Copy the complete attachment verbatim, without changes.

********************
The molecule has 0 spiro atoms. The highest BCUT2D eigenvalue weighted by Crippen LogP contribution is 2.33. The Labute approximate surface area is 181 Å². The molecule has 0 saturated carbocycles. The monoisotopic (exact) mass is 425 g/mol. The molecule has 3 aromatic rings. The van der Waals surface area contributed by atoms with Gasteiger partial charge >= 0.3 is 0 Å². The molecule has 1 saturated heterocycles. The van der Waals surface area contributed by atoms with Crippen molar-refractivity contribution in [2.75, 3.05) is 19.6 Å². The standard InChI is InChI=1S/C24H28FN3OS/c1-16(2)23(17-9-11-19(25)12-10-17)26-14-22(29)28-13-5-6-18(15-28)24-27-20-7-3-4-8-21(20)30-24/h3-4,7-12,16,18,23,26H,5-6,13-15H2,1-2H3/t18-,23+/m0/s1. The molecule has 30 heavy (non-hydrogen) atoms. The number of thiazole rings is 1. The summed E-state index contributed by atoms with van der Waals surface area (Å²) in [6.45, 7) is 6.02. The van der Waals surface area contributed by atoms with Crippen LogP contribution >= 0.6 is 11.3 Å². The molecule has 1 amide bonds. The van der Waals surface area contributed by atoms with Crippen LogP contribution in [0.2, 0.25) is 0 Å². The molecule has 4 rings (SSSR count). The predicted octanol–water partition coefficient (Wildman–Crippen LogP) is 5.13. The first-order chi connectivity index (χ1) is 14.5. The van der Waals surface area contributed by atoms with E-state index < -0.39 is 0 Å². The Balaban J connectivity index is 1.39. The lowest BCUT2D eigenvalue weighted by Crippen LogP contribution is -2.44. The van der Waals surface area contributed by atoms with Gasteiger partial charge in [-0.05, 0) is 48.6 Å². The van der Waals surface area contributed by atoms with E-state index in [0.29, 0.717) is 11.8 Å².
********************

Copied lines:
The molecule has 0 spiro atoms. The highest BCUT2D eigenvalue weighted by Crippen LogP contribution is 2.33. The Labute approximate surface area is 181 Å². The molecule has 0 saturated carbocycles. The monoisotopic (exact) mass is 425 g/mol. The molecule has 3 aromatic rings. The van der Waals surface area contributed by atoms with Gasteiger partial charge >= 0.3 is 0 Å². The molecule has 1 saturated heterocycles. The van der Waals surface area contributed by atoms with Crippen molar-refractivity contribution in [2.75, 3.05) is 19.6 Å². The standard InChI is InChI=1S/C24H28FN3OS/c1-16(2)23(17-9-11-19(25)12-10-17)26-14-22(29)28-13-5-6-18(15-28)24-27-20-7-3-4-8-21(20)30-24/h3-4,7-12,16,18,23,26H,5-6,13-15H2,1-2H3/t18-,23+/m0/s1. The molecule has 30 heavy (non-hydrogen) atoms. The number of thiazole rings is 1. The summed E-state index contributed by atoms with van der Waals surface area (Å²) in [6.45, 7) is 6.02. The van der Waals surface area contributed by atoms with Crippen LogP contribution >= 0.6 is 11.3 Å². The molecule has 1 amide bonds. The van der Waals surface area contributed by atoms with Crippen LogP contribution in [0.2, 0.25) is 0 Å². The molecule has 4 rings (SSSR count). The predicted octanol–water partition coefficient (Wildman–Crippen LogP) is 5.13. The first-order chi connectivity index (χ1) is 14.5. The van der Waals surface area contributed by atoms with E-state index < -0.39 is 0 Å². The Balaban J connectivity index is 1.39. The lowest BCUT2D eigenvalue weighted by Crippen LogP contribution is -2.44. The van der Waals surface area contributed by atoms with Gasteiger partial charge in [-0.05, 0) is 48.6 Å². The van der Waals surface area contributed by atoms with E-state index in [0.29, 0.717) is 11.8 Å².